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Hamlet

The MIT Shakespeare Ensemble

8 p.m. Nov. 1–2,
4 p.m. Nov. 3,
8 p.m. Nov. 7–9

La Sala de Puerto Rico

Tickets at http://ensemble.mit.edu/tickets/

Last Tuesday, I sat down with the director and two leads of the MIT Shakespeare Ensemble’s production of Hamlet. The director, J. Paul Nicholas, previously worked with the Ensemble on the spring 2012 production of The Tempest. Keenan A. Sunderwirth ’14 and Mark L. Velednitsky ’14, the actors I spoke with, are no strangers to either the Ensemble or the stage — both MIT seniors have worked on eight shows in their time here, and began acting at ages 6 and 7 respectively.

If you are familiar with the play, the notion of two leads may have piqued your curiosity. Nicholas, in perhaps his most notable director’s modification, has divided the title role into two parts. He didn’t choose one actor for each act, but rather drew divisions through soliloquies, lines, even sometimes sentences. His reason for doing so is multifaceted. Nicholas noted that the externalized version of Hamlet’s internal struggles plays out humorously onstage, adding to the comedic aspect of Shakespeare’s famous “tragicomedy.” He also confessed to toying with the idea of using two actors to illuminate Hamlet’s “almost borderline multiple personality disorder,” as he described it, for a long time.

When asked to describe the difference between the “Halflets,” as the cast fondly refers to them, Sunderwirth answered first. She enthusiastically described her Hamlet as “a lot more aggressive, frustrated, and eager to take action. Mark’s ends up being more politically minded and contemplative.” Velednitsky concurred, adding, “the interesting thing is that both of us are experiencing everything that Hamlet experiences at once.” Sunderwirth and Velednitsky have begun to interact with each other much like the way their characters interact onstage. When Velednitsky forgets a line, his counterpart is certain to correct him, just as the aggressive Hamlet would any blunder of his alternative self. Come opening night, the two will wear the same attire and always be seen on stage together.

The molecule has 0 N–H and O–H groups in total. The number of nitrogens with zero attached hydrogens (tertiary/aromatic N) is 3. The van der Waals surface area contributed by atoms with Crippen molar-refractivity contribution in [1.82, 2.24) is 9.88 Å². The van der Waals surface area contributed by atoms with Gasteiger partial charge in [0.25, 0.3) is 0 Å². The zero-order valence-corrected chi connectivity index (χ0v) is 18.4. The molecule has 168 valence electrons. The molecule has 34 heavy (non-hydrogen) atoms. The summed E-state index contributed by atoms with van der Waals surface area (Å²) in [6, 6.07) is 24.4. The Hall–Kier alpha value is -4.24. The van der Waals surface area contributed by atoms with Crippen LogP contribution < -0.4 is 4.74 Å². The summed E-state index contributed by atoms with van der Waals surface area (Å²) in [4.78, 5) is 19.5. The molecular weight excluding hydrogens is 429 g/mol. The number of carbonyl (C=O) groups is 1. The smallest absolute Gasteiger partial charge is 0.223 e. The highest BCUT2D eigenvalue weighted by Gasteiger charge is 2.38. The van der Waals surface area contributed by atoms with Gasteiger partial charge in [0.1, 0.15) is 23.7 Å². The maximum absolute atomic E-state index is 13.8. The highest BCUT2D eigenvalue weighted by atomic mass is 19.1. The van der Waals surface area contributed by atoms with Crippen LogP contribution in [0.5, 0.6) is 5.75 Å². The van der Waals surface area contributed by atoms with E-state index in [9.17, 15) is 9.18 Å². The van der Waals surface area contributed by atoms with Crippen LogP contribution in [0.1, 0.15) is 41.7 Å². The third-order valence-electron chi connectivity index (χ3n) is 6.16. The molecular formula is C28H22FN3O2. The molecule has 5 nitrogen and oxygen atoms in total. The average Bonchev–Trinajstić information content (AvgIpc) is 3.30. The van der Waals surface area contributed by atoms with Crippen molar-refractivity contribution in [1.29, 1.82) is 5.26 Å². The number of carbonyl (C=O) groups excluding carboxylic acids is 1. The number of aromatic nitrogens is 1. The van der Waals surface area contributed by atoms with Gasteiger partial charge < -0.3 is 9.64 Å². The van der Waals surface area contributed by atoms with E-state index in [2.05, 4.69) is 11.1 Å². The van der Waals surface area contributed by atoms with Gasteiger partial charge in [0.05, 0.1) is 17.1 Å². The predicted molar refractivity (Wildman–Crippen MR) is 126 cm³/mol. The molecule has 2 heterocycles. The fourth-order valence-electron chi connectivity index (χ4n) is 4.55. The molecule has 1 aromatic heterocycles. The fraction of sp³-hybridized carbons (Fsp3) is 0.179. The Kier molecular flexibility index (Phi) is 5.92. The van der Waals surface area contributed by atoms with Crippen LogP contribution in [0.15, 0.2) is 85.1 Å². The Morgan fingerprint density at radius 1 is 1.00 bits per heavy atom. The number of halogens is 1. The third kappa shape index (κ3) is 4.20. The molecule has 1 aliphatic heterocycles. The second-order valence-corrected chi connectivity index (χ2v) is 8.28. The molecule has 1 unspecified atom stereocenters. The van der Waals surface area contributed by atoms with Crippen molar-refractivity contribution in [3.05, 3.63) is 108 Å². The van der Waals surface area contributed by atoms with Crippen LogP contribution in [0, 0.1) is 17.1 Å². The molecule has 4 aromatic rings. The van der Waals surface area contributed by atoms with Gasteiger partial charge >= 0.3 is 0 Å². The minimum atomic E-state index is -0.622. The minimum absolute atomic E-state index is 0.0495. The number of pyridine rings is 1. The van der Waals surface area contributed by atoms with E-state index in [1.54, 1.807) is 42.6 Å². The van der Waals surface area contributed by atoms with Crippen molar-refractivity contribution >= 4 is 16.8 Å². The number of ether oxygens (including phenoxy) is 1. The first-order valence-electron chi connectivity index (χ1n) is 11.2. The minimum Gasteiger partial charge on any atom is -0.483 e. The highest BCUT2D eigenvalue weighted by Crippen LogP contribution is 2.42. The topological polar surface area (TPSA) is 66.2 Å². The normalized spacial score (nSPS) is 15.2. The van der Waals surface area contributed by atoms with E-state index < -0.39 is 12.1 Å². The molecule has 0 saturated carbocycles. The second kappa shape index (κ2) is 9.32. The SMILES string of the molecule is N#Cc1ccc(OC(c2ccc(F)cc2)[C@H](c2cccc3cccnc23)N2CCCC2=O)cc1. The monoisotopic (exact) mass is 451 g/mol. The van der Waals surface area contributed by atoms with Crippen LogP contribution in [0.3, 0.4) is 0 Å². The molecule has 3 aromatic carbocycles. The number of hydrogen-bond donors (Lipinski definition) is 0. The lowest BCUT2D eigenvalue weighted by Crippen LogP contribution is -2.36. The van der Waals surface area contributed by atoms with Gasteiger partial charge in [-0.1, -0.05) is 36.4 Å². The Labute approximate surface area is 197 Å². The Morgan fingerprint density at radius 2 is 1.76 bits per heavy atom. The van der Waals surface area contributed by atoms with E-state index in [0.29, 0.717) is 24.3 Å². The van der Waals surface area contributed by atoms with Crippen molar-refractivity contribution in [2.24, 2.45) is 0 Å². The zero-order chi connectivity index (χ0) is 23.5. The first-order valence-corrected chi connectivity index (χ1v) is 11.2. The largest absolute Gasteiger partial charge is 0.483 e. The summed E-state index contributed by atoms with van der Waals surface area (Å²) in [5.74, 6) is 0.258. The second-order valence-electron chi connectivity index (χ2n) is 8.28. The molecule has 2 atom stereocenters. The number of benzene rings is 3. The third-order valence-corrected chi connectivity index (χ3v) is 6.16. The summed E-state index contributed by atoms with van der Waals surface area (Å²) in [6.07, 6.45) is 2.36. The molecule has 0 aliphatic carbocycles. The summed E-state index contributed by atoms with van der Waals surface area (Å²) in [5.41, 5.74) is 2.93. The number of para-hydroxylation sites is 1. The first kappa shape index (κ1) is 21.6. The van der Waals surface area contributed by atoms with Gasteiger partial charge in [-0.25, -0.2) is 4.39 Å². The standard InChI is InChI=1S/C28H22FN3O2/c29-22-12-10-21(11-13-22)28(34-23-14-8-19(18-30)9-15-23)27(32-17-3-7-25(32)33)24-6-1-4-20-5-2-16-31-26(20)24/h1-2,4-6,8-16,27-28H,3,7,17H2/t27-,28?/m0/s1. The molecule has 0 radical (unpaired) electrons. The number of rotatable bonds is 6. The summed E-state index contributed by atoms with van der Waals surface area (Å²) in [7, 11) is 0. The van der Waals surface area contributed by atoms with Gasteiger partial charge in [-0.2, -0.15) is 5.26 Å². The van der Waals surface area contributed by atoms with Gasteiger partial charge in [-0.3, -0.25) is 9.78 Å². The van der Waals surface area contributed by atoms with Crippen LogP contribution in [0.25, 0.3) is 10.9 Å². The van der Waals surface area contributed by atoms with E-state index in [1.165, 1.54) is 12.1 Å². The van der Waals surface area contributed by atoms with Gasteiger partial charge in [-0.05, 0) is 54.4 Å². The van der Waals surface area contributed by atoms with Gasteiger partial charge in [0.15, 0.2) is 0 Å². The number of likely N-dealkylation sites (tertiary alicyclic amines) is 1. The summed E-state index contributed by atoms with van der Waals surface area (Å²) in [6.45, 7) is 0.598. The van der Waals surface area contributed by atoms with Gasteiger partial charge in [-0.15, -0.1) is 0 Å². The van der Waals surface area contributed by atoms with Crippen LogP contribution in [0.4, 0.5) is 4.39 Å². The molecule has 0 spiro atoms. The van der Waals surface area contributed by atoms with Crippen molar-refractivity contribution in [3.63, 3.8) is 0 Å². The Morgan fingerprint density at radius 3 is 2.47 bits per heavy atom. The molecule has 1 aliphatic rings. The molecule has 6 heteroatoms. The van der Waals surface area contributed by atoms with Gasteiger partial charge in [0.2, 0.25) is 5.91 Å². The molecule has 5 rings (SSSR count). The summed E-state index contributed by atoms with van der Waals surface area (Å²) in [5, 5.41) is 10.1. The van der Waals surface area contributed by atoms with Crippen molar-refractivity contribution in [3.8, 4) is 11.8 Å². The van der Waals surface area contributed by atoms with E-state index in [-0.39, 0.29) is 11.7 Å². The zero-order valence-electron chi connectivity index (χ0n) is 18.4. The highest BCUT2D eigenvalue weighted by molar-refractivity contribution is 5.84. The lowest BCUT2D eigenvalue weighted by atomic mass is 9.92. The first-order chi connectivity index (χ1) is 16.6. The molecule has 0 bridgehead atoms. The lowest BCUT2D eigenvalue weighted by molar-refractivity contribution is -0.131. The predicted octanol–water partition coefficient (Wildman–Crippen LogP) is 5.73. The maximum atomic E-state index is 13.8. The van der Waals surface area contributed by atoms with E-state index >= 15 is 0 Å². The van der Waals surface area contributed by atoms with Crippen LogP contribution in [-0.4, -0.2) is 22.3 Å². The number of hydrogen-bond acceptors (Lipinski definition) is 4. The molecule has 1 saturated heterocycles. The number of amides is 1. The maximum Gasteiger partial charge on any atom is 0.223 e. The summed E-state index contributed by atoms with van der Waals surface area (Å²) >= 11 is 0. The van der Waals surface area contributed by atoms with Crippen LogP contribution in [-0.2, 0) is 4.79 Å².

Some of Nicholas’ alterations of the play had practical motivations. At the core of everything, all the actors are MIT students with an MIT course load, and thus cannot commit to more than fifteen hours a week. This time limitation has prevented the Shakespeare Ensemble from performing Hamlet for over twenty years, but splitting the role makes the production doable within the MIT constraints. Furthermore, the current Ensemble is more female than male, so Nicholas had to do some “gender bender. We have girls playing girls; Rosencrantz and Guildenstern are women. We also have girls playing men.” Sunderwirth, who portrays the aggressive side of Halflet is a prominent example. Although the director had not anticipated any correlation between gender and personality within the Hamlet character, “when it became clear that one of the Hamlets would be played by a woman, [he] knew that the passive Hamlet wouldn’t be female.”

J. Paul Nicholas fleshes out all of Shakespeare’s characters in full, as he firmly believes that a play cannot be done justice unless every smaller role is given proper attention. This view aligns with the Shakespeare Ensemble’s “thing about being an Ensemble,” as Nicholas described it. He also believes, like many other directors, that certain aspects of the script can be strategically adjusted. Although the Ensemble won’t allow The Tech to divulge any details, the director says “if you know the play backwards and forwards, there may be some surprises in the text.”

This production will be like no version of Hamlet you’ve ever seen before, and you will not be able to know just what’s in store until you see for yourself. Reserve your tickets now at ensemble.mit.edu, and prepare to be coaxed to the edge of your seat with excitement.